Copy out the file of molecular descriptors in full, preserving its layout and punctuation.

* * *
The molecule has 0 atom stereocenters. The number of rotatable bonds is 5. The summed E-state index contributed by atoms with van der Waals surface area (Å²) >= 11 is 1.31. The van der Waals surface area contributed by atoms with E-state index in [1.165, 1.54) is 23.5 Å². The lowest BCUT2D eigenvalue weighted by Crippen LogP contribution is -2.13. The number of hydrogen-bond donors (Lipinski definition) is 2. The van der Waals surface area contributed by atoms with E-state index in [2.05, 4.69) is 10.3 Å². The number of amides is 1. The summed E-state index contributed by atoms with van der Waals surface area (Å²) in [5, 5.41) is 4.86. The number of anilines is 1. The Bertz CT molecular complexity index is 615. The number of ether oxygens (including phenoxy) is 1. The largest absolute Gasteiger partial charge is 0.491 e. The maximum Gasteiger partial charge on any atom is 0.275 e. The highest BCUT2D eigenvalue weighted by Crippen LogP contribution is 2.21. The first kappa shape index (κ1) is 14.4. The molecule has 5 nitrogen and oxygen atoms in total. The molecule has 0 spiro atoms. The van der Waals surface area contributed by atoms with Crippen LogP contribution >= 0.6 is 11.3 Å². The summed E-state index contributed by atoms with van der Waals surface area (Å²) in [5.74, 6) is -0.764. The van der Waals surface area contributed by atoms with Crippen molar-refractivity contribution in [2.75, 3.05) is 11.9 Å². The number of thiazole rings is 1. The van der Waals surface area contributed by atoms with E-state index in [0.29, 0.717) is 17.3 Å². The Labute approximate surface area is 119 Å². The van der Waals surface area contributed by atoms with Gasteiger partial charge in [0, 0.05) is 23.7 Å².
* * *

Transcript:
The molecule has 0 atom stereocenters. The number of rotatable bonds is 5. The summed E-state index contributed by atoms with van der Waals surface area (Å²) >= 11 is 1.31. The van der Waals surface area contributed by atoms with E-state index in [1.165, 1.54) is 23.5 Å². The lowest BCUT2D eigenvalue weighted by Crippen LogP contribution is -2.13. The number of hydrogen-bond donors (Lipinski definition) is 2. The van der Waals surface area contributed by atoms with E-state index in [2.05, 4.69) is 10.3 Å². The number of amides is 1. The summed E-state index contributed by atoms with van der Waals surface area (Å²) in [5, 5.41) is 4.86. The number of anilines is 1. The Bertz CT molecular complexity index is 615. The number of ether oxygens (including phenoxy) is 1. The largest absolute Gasteiger partial charge is 0.491 e. The maximum Gasteiger partial charge on any atom is 0.275 e. The highest BCUT2D eigenvalue weighted by Crippen LogP contribution is 2.21. The first kappa shape index (κ1) is 14.4. The molecule has 5 nitrogen and oxygen atoms in total. The molecule has 0 spiro atoms. The van der Waals surface area contributed by atoms with Crippen LogP contribution >= 0.6 is 11.3 Å². The summed E-state index contributed by atoms with van der Waals surface area (Å²) in [5.74, 6) is -0.764. The van der Waals surface area contributed by atoms with Crippen molar-refractivity contribution in [2.75, 3.05) is 11.9 Å². The number of thiazole rings is 1. The van der Waals surface area contributed by atoms with E-state index in [0.29, 0.717) is 17.3 Å². The Labute approximate surface area is 119 Å². The van der Waals surface area contributed by atoms with Gasteiger partial charge in [0, 0.05) is 23.7 Å².